No not the exact same gauge unfortunately

ShaunJV12

If it is just emulation you need then a MOSFET running 12 volts through it but triggered from the Arduino to get the pulses would be a good option.

See this project for a heads up.

Bob.


Hi Bob, thank you very much, I tried that sketch and it worked (kinda), I think I need to fiddle about with the settings on the gauge but it's good progress. I bought one gauge and assumed it was broken and then purchased a different one, the first one worked but the other one didn't funnily enough, maybe they work from different frequencies.

ballscrewbob

People around here are always willing to help out, so post what you have exactly and a good description of the exact issues and they will try thier best to get you going.

Just remember the devil is in the details.

Some may need an ignition type pulse and some may just need an ECU pulse of some description.
Working out which is which would be a key factor in success.



It may not be the answer you were looking for but its the one I am giving based on either experience, educated guess, google or the fact that you gave nothing to go with in the first place so I used my wonky crystal ball.

ShaunJV12

People around here are always willing to help out, so post what you have exactly and a good description of the exact issues and they will try thier best to get you going.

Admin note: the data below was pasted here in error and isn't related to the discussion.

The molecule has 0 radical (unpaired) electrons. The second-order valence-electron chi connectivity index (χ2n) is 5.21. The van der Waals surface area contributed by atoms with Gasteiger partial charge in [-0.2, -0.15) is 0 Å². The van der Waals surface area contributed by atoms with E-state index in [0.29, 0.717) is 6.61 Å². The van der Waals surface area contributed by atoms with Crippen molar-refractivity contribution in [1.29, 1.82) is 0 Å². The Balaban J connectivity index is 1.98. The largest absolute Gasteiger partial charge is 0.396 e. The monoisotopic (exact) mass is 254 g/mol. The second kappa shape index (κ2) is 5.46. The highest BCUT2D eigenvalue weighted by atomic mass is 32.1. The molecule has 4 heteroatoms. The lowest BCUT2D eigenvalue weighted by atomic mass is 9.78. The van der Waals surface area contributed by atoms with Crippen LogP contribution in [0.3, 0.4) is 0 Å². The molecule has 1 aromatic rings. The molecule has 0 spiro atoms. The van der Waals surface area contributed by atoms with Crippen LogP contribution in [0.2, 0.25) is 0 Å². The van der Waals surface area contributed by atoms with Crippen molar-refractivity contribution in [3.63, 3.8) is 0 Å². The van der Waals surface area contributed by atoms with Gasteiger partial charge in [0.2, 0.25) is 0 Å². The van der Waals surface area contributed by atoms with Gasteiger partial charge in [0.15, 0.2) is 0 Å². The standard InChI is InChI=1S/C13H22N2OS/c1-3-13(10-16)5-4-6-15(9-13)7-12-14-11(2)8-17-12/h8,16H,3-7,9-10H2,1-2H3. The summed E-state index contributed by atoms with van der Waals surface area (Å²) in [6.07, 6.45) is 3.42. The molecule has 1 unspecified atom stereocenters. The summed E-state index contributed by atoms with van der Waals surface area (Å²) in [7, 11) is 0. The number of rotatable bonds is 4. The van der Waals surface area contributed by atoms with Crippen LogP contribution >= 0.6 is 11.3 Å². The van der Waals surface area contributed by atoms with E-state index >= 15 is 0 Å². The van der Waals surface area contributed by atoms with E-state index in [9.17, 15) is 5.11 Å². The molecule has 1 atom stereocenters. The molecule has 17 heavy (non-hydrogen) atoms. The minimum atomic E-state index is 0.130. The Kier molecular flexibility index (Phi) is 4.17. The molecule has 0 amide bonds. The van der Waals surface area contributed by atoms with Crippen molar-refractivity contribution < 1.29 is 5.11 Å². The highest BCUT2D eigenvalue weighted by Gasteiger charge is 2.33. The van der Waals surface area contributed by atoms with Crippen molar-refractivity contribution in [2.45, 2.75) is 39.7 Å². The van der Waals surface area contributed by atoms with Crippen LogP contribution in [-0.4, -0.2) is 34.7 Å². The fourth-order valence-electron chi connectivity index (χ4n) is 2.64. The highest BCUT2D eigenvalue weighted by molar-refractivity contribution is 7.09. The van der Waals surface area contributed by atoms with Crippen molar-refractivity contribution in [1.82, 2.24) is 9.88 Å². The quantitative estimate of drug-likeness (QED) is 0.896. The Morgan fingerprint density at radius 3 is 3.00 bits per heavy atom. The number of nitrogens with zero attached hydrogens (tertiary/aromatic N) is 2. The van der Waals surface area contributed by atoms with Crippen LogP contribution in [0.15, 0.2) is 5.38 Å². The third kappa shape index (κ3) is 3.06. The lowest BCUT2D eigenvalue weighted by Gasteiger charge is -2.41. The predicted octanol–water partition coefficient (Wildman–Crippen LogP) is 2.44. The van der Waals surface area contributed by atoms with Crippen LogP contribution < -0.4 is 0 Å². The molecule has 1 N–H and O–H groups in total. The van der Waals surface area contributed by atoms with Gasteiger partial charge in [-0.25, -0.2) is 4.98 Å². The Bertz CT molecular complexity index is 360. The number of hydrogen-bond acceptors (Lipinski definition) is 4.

Just remember the devil is in the details.

Some may need an ignition type pulse and some may just need an ECU pulse of some description.
Working out which is which would be a key factor in success.




Thank you, I do appreciate it. I'm not bad with Arduino's but for some reason simple project is really giving me issues I am struggling with. Today I installed the SimHub software which should at least allow me to test the gauges that way rather than trying to code it myself but surprise surprise that was giving me issues too. I might just give up and use my own internals instead, I did buy an x27.168 stepper motor so I might just use that instead.

zoomkat

If you want to experiment, you might wire the tach up to 12v and check the input wire for voltage to ground with a multimeter. If there is no voltage on the input wire, then you might connect the arduino ground to the tach ground and an arduino digital pin to the tach input wire. Then try doing an analogWrite(digitalpin, 127) to the digital pin and see if you get a reading on the tach. Per the analogWrite reference page, various boards have pulse frequencies that range from 490hz to 1000hz.
Google forum search: Use Google Search box in upper right side of this page.
Why I like my 2005 Rio Yellow Honda S2000  https://www.youtube.com/watch?v=pWjMvrkUqX0

jremington

#12
Dec 26, 2019, 06:00 pm Last Edit: Dec 26, 2019, 06:01 pm by jremington
The tach might be expecting something other than a pulse from the "sensor".

I suggest to buy a tach that has already been reverse engineered, and demonstrated to work with an Arduino circuit.

ShaunJV12

If you want to experiment, you might wire the tach up to 12v and check the input wire for voltage to ground with a multimeter. If there is no voltage on the input wire, then you might connect the arduino ground to the tach ground and an arduino digital pin to the tach input wire. Then try doing an analogWrite(digitalpin, 127) to the digital pin and see if you get a reading on the tach. Per the analogWrite reference page, various boards have pulse frequencies that range from 490hz to 1000hz.
Not a bad idea, I'll give it a go. Thank you